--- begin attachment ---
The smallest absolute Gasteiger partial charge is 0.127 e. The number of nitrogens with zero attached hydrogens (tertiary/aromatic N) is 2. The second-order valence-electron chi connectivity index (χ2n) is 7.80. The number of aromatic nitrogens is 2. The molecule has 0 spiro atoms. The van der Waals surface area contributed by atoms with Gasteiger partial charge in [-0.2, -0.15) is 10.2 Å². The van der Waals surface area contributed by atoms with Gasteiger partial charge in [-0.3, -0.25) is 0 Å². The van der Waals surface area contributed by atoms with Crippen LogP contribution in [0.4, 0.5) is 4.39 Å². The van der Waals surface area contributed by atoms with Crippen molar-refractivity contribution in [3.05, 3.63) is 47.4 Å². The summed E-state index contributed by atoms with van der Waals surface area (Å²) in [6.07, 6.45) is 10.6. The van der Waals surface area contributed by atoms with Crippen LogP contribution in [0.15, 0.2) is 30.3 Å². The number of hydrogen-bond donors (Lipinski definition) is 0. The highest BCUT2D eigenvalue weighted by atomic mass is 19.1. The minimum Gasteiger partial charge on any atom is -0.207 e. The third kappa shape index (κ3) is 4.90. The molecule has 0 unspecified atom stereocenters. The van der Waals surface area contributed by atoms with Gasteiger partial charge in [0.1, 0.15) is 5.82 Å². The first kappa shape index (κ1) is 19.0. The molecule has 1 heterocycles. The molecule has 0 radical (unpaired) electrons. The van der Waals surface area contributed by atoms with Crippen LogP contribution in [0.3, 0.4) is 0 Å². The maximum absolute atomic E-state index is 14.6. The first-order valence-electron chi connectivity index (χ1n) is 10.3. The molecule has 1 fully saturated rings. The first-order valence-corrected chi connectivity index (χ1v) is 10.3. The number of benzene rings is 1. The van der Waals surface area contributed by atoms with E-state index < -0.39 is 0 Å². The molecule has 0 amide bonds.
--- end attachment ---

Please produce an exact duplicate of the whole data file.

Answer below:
The smallest absolute Gasteiger partial charge is 0.127 e. The number of nitrogens with zero attached hydrogens (tertiary/aromatic N) is 2. The second-order valence-electron chi connectivity index (χ2n) is 7.80. The number of aromatic nitrogens is 2. The molecule has 0 spiro atoms. The van der Waals surface area contributed by atoms with Gasteiger partial charge in [-0.2, -0.15) is 10.2 Å². The van der Waals surface area contributed by atoms with Gasteiger partial charge in [-0.3, -0.25) is 0 Å². The van der Waals surface area contributed by atoms with Crippen LogP contribution in [0.4, 0.5) is 4.39 Å². The van der Waals surface area contributed by atoms with Crippen molar-refractivity contribution in [3.05, 3.63) is 47.4 Å². The summed E-state index contributed by atoms with van der Waals surface area (Å²) in [6.07, 6.45) is 10.6. The van der Waals surface area contributed by atoms with Crippen LogP contribution in [0.15, 0.2) is 30.3 Å². The number of hydrogen-bond donors (Lipinski definition) is 0. The highest BCUT2D eigenvalue weighted by atomic mass is 19.1. The minimum Gasteiger partial charge on any atom is -0.207 e. The third kappa shape index (κ3) is 4.90. The molecule has 0 unspecified atom stereocenters. The van der Waals surface area contributed by atoms with Gasteiger partial charge in [0.1, 0.15) is 5.82 Å². The first kappa shape index (κ1) is 19.0. The molecule has 1 heterocycles. The molecule has 0 radical (unpaired) electrons. The van der Waals surface area contributed by atoms with Crippen LogP contribution in [0.3, 0.4) is 0 Å². The maximum absolute atomic E-state index is 14.6. The first-order valence-electron chi connectivity index (χ1n) is 10.3. The molecule has 1 fully saturated rings. The first-order valence-corrected chi connectivity index (χ1v) is 10.3. The number of benzene rings is 1. The van der Waals surface area contributed by atoms with E-state index < -0.39 is 0 Å². The molecule has 0 amide bonds.